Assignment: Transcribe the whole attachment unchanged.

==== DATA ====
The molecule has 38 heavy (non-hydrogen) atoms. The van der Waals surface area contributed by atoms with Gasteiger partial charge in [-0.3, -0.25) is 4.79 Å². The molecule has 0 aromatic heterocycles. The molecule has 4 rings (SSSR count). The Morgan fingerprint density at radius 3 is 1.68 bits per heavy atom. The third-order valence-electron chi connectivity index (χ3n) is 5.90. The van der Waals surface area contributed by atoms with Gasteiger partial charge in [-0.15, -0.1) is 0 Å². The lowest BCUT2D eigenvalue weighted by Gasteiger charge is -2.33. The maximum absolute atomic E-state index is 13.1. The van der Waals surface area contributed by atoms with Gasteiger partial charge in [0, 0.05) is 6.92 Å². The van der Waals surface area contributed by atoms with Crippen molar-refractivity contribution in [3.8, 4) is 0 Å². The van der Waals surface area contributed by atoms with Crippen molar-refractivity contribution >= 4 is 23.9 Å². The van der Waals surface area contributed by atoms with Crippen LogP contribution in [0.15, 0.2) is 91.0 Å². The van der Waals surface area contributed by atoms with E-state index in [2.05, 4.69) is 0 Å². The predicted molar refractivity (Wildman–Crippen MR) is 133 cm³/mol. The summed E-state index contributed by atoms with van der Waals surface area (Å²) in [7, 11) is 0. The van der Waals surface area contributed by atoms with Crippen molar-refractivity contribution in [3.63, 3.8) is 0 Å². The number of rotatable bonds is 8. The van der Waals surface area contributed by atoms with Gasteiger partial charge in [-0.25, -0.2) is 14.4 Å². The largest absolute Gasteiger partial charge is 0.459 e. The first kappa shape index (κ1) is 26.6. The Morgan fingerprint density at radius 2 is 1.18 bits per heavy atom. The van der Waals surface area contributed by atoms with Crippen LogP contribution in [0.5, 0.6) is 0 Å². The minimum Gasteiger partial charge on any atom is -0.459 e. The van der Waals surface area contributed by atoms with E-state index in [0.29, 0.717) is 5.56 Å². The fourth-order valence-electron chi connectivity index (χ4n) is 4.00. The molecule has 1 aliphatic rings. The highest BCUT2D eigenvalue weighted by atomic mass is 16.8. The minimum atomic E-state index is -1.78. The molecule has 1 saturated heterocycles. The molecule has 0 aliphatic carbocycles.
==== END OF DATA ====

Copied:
The molecule has 38 heavy (non-hydrogen) atoms. The van der Waals surface area contributed by atoms with Gasteiger partial charge in [-0.3, -0.25) is 4.79 Å². The molecule has 0 aromatic heterocycles. The molecule has 4 rings (SSSR count). The Morgan fingerprint density at radius 3 is 1.68 bits per heavy atom. The third-order valence-electron chi connectivity index (χ3n) is 5.90. The van der Waals surface area contributed by atoms with Gasteiger partial charge in [-0.15, -0.1) is 0 Å². The lowest BCUT2D eigenvalue weighted by Gasteiger charge is -2.33. The maximum absolute atomic E-state index is 13.1. The van der Waals surface area contributed by atoms with Gasteiger partial charge in [0, 0.05) is 6.92 Å². The van der Waals surface area contributed by atoms with Crippen molar-refractivity contribution in [3.8, 4) is 0 Å². The van der Waals surface area contributed by atoms with Crippen molar-refractivity contribution >= 4 is 23.9 Å². The van der Waals surface area contributed by atoms with Crippen LogP contribution in [0.15, 0.2) is 91.0 Å². The van der Waals surface area contributed by atoms with E-state index in [2.05, 4.69) is 0 Å². The predicted molar refractivity (Wildman–Crippen MR) is 133 cm³/mol. The summed E-state index contributed by atoms with van der Waals surface area (Å²) in [7, 11) is 0. The van der Waals surface area contributed by atoms with Crippen molar-refractivity contribution in [3.63, 3.8) is 0 Å². The number of rotatable bonds is 8. The van der Waals surface area contributed by atoms with Gasteiger partial charge in [-0.25, -0.2) is 14.4 Å². The largest absolute Gasteiger partial charge is 0.459 e. The first kappa shape index (κ1) is 26.6. The Morgan fingerprint density at radius 2 is 1.18 bits per heavy atom. The van der Waals surface area contributed by atoms with Crippen LogP contribution in [0.5, 0.6) is 0 Å². The minimum Gasteiger partial charge on any atom is -0.459 e. The van der Waals surface area contributed by atoms with E-state index in [0.29, 0.717) is 5.56 Å². The fourth-order valence-electron chi connectivity index (χ4n) is 4.00. The molecule has 1 aliphatic rings. The highest BCUT2D eigenvalue weighted by atomic mass is 16.8. The minimum atomic E-state index is -1.78. The molecule has 1 saturated heterocycles. The molecule has 0 aliphatic carbocycles.